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The first forests existed about 400 million years ago and they have been evolving ever since. There are now many different types and there are different ways of grouping and naming them. The world map shows where the two major types of ‘moist’ forest are located. ‘Moist’ is a general description indicating that there is a lot of rainfall, all year round. Tropical moist forest is found between the tropic of cancer and the tropic of capricorn and the temperate moist forests are north and south of these latitudes.
Mangroves grow on muddy coasts with their roots washed by tidal waters. Theses roots provide a sheltered space which acts as a fish ‘nursery’ for many species. Mangrove forests are being cut down throughout the tropics. The wood is greatly in demand to make scaffolding and in building construction. The wood is even used for charcoal in British barbecues.
This site focuses mainly on tropical rainforest.
Nearly all these forests are shrinking. Some loss occurs accidentally, through natural fire or hurricanes, for example, but these areas usually grow again. However, most of the deforestation is caused by people, either because trees are cut for fuel, timber or wood pulp and not replaced, or because the land is needed for something else. This might be growing crops on farms or plantations, or raising livestock, or it might be to make way for mining, dams, roads and settlements.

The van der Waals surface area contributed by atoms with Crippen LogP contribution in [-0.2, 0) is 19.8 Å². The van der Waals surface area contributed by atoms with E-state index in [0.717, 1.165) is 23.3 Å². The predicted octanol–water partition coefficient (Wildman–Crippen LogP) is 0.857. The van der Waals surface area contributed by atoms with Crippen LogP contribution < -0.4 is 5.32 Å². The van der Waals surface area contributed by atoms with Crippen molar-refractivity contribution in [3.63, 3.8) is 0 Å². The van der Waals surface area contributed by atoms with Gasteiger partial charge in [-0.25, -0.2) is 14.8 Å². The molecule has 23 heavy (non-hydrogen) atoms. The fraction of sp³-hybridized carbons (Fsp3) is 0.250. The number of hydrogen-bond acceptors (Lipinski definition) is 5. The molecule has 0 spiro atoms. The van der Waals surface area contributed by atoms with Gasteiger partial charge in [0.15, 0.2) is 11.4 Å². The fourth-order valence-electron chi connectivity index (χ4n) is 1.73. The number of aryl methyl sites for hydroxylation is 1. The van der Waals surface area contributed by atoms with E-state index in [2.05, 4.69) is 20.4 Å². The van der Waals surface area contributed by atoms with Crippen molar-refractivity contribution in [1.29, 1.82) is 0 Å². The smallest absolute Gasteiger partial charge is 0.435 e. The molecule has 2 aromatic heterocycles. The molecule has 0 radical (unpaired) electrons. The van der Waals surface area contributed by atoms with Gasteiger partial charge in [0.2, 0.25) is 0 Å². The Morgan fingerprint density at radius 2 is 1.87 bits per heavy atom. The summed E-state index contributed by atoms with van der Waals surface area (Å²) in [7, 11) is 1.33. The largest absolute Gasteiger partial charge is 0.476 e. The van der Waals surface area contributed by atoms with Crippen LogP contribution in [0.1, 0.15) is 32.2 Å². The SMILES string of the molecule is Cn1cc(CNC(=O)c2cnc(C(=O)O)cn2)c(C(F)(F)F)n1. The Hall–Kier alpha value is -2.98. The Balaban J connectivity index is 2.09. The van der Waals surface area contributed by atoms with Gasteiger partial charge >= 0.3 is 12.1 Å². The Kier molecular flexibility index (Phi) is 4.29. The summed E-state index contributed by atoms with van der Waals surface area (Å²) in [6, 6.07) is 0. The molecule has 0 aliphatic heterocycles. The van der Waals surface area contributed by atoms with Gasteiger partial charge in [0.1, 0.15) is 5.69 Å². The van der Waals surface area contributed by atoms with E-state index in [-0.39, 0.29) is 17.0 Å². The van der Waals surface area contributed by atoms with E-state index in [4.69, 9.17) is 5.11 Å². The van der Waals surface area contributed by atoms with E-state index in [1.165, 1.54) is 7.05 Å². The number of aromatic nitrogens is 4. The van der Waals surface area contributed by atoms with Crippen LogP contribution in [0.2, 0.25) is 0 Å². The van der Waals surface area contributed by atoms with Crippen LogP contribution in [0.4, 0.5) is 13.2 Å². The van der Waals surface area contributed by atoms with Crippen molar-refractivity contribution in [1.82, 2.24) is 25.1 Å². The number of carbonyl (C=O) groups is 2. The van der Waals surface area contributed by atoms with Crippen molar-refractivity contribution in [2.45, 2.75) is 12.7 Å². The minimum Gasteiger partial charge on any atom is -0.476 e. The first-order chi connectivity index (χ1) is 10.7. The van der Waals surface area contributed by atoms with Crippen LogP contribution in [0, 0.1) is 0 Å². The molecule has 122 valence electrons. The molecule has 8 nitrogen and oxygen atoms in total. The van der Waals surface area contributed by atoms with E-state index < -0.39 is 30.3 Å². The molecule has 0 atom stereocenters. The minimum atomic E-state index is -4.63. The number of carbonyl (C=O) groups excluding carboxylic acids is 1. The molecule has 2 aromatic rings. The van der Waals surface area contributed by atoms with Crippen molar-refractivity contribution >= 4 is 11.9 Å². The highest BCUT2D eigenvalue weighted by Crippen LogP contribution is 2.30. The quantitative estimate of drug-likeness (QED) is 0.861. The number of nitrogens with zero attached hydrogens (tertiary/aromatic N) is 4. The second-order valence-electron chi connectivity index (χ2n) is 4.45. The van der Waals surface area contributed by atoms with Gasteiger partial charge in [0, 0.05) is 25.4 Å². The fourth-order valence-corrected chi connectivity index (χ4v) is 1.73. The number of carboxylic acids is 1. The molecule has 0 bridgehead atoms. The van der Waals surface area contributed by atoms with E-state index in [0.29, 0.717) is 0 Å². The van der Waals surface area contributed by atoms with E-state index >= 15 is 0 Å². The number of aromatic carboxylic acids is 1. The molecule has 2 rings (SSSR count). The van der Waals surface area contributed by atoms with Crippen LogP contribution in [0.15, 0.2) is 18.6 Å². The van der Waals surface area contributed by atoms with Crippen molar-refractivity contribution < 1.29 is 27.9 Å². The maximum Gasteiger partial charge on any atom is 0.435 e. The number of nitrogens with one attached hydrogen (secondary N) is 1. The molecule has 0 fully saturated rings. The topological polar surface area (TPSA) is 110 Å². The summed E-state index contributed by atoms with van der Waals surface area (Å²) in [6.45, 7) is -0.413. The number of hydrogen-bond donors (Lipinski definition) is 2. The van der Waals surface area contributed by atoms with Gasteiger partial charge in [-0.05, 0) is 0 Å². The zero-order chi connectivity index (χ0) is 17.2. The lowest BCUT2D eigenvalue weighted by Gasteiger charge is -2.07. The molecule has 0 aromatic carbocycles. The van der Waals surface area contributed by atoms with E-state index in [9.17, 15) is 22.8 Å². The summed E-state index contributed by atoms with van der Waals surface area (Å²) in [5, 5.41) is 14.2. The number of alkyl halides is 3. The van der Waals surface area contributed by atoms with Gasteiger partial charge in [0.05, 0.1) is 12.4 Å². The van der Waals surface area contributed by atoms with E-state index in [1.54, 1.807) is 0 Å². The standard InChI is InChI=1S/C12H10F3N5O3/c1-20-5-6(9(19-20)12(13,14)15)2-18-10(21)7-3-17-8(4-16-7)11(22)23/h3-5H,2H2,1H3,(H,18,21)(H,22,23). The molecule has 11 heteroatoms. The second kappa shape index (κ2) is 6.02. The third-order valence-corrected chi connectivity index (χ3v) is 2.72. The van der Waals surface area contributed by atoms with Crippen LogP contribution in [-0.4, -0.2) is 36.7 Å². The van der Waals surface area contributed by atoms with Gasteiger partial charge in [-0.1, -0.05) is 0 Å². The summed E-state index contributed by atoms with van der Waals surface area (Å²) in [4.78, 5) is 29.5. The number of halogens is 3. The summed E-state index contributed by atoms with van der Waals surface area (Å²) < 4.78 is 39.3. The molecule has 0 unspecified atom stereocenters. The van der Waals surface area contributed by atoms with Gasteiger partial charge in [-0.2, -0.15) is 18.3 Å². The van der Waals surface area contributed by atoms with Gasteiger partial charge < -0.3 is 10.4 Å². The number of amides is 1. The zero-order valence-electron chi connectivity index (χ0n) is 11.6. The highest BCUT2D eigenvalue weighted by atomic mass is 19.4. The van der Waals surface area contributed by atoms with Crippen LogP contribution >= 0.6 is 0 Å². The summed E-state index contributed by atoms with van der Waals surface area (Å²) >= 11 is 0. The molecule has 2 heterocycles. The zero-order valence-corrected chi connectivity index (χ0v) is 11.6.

Britain has already lost most of its own forest and on a day-to-day level we don’t seem to miss it, so does it matter if a lot more forest disappears throughout the world?
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This site is funded by DFID and has been produced by the World Land Trust.